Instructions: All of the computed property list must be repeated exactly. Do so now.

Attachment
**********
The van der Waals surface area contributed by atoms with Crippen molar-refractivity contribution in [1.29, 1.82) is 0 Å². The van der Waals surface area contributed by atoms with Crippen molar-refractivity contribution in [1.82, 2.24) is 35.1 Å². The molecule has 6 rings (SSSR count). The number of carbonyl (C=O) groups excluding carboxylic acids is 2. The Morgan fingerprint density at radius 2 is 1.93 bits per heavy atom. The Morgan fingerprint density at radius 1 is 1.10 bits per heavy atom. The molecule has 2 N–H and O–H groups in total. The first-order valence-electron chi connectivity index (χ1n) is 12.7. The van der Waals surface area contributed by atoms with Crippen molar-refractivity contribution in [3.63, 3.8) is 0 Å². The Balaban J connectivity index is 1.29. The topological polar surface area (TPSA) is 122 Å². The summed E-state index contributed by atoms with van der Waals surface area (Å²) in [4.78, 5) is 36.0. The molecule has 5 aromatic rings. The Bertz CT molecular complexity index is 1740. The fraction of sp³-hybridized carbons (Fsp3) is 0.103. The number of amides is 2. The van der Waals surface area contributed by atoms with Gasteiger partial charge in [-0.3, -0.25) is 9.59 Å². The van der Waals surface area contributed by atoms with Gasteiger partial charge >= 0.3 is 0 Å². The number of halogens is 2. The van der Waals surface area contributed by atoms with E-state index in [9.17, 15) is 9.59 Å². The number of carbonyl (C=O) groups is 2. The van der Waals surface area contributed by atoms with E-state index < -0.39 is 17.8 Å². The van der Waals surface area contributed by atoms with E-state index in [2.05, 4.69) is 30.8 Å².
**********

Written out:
The van der Waals surface area contributed by atoms with Crippen molar-refractivity contribution in [1.29, 1.82) is 0 Å². The van der Waals surface area contributed by atoms with Crippen molar-refractivity contribution in [1.82, 2.24) is 35.1 Å². The molecule has 6 rings (SSSR count). The number of carbonyl (C=O) groups excluding carboxylic acids is 2. The Morgan fingerprint density at radius 2 is 1.93 bits per heavy atom. The Morgan fingerprint density at radius 1 is 1.10 bits per heavy atom. The molecule has 2 N–H and O–H groups in total. The first-order valence-electron chi connectivity index (χ1n) is 12.7. The van der Waals surface area contributed by atoms with Crippen molar-refractivity contribution in [3.63, 3.8) is 0 Å². The Balaban J connectivity index is 1.29. The topological polar surface area (TPSA) is 122 Å². The summed E-state index contributed by atoms with van der Waals surface area (Å²) in [4.78, 5) is 36.0. The molecule has 5 aromatic rings. The Bertz CT molecular complexity index is 1740. The fraction of sp³-hybridized carbons (Fsp3) is 0.103. The number of amides is 2. The van der Waals surface area contributed by atoms with Gasteiger partial charge in [-0.3, -0.25) is 9.59 Å². The van der Waals surface area contributed by atoms with Gasteiger partial charge >= 0.3 is 0 Å². The number of halogens is 2. The van der Waals surface area contributed by atoms with E-state index in [9.17, 15) is 9.59 Å². The number of carbonyl (C=O) groups is 2. The van der Waals surface area contributed by atoms with E-state index < -0.39 is 17.8 Å². The van der Waals surface area contributed by atoms with E-state index in [2.05, 4.69) is 30.8 Å².